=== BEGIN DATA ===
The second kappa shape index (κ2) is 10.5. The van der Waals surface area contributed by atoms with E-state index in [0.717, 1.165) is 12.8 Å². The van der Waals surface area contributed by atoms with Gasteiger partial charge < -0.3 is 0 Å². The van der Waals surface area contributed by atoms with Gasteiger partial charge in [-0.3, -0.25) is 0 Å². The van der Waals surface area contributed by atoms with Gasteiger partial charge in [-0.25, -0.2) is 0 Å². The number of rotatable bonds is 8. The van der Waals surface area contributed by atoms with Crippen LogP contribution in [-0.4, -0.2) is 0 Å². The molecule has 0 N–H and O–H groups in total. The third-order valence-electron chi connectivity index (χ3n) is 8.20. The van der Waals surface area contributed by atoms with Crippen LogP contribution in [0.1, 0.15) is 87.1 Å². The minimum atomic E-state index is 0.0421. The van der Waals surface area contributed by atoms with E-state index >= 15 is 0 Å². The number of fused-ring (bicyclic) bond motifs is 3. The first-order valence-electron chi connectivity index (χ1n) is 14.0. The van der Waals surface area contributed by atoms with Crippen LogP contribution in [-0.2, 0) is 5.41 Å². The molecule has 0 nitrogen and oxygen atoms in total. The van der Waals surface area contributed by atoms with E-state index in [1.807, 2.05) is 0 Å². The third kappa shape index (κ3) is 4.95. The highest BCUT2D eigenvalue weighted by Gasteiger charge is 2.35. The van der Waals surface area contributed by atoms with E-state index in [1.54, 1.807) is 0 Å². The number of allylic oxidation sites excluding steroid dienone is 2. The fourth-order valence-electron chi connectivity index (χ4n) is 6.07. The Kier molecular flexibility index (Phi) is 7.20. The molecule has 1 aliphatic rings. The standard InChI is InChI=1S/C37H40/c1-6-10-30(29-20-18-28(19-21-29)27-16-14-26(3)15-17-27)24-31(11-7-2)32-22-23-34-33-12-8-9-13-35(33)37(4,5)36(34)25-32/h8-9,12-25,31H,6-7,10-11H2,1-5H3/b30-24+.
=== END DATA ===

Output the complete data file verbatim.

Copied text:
The second kappa shape index (κ2) is 10.5. The van der Waals surface area contributed by atoms with E-state index in [0.717, 1.165) is 12.8 Å². The van der Waals surface area contributed by atoms with Gasteiger partial charge < -0.3 is 0 Å². The van der Waals surface area contributed by atoms with Gasteiger partial charge in [-0.3, -0.25) is 0 Å². The van der Waals surface area contributed by atoms with Gasteiger partial charge in [-0.25, -0.2) is 0 Å². The number of rotatable bonds is 8. The van der Waals surface area contributed by atoms with Crippen LogP contribution in [-0.4, -0.2) is 0 Å². The molecule has 0 N–H and O–H groups in total. The third-order valence-electron chi connectivity index (χ3n) is 8.20. The van der Waals surface area contributed by atoms with Crippen LogP contribution in [0.1, 0.15) is 87.1 Å². The minimum atomic E-state index is 0.0421. The van der Waals surface area contributed by atoms with E-state index >= 15 is 0 Å². The number of fused-ring (bicyclic) bond motifs is 3. The first-order valence-electron chi connectivity index (χ1n) is 14.0. The van der Waals surface area contributed by atoms with Crippen LogP contribution in [-0.2, 0) is 5.41 Å². The molecule has 0 nitrogen and oxygen atoms in total. The van der Waals surface area contributed by atoms with E-state index in [1.807, 2.05) is 0 Å². The third kappa shape index (κ3) is 4.95. The highest BCUT2D eigenvalue weighted by Gasteiger charge is 2.35. The van der Waals surface area contributed by atoms with E-state index in [1.54, 1.807) is 0 Å². The number of allylic oxidation sites excluding steroid dienone is 2. The fourth-order valence-electron chi connectivity index (χ4n) is 6.07. The Kier molecular flexibility index (Phi) is 7.20. The molecule has 1 aliphatic rings. The standard InChI is InChI=1S/C37H40/c1-6-10-30(29-20-18-28(19-21-29)27-16-14-26(3)15-17-27)24-31(11-7-2)32-22-23-34-33-12-8-9-13-35(33)37(4,5)36(34)25-32/h8-9,12-25,31H,6-7,10-11H2,1-5H3/b30-24+.